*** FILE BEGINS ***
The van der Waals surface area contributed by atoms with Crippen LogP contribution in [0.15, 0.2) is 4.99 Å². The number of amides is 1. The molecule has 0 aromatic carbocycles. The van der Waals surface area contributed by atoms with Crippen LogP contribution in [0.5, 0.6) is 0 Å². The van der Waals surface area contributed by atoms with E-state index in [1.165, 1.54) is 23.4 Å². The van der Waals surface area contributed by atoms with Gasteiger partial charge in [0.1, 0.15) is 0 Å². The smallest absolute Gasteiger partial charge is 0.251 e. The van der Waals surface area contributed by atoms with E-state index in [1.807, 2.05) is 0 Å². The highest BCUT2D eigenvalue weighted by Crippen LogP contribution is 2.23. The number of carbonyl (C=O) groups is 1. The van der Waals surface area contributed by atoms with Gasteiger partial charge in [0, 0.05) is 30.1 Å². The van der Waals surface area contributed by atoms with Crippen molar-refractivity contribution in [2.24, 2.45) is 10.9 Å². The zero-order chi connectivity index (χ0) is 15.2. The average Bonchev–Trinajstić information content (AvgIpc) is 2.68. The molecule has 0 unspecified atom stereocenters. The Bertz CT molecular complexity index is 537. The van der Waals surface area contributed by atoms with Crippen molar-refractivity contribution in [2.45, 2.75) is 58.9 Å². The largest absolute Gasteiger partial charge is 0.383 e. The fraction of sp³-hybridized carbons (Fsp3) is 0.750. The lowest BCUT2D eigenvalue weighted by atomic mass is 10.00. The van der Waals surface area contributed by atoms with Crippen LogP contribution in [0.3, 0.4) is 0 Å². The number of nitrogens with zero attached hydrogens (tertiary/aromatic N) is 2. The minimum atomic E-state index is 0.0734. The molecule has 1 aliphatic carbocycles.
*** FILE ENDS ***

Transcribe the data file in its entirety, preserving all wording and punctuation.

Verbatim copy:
The van der Waals surface area contributed by atoms with Crippen LogP contribution in [0.15, 0.2) is 4.99 Å². The number of amides is 1. The molecule has 0 aromatic carbocycles. The van der Waals surface area contributed by atoms with Crippen LogP contribution in [0.5, 0.6) is 0 Å². The van der Waals surface area contributed by atoms with E-state index in [1.165, 1.54) is 23.4 Å². The van der Waals surface area contributed by atoms with Gasteiger partial charge in [0.1, 0.15) is 0 Å². The smallest absolute Gasteiger partial charge is 0.251 e. The van der Waals surface area contributed by atoms with E-state index in [1.807, 2.05) is 0 Å². The highest BCUT2D eigenvalue weighted by Crippen LogP contribution is 2.23. The number of carbonyl (C=O) groups is 1. The van der Waals surface area contributed by atoms with Gasteiger partial charge in [0, 0.05) is 30.1 Å². The van der Waals surface area contributed by atoms with Crippen molar-refractivity contribution in [2.24, 2.45) is 10.9 Å². The zero-order chi connectivity index (χ0) is 15.2. The average Bonchev–Trinajstić information content (AvgIpc) is 2.68. The molecule has 0 unspecified atom stereocenters. The Bertz CT molecular complexity index is 537. The van der Waals surface area contributed by atoms with Crippen molar-refractivity contribution in [2.45, 2.75) is 58.9 Å². The largest absolute Gasteiger partial charge is 0.383 e. The fraction of sp³-hybridized carbons (Fsp3) is 0.750. The lowest BCUT2D eigenvalue weighted by atomic mass is 10.00. The van der Waals surface area contributed by atoms with Crippen LogP contribution in [0.3, 0.4) is 0 Å². The number of nitrogens with zero attached hydrogens (tertiary/aromatic N) is 2. The minimum atomic E-state index is 0.0734. The molecule has 1 aliphatic carbocycles.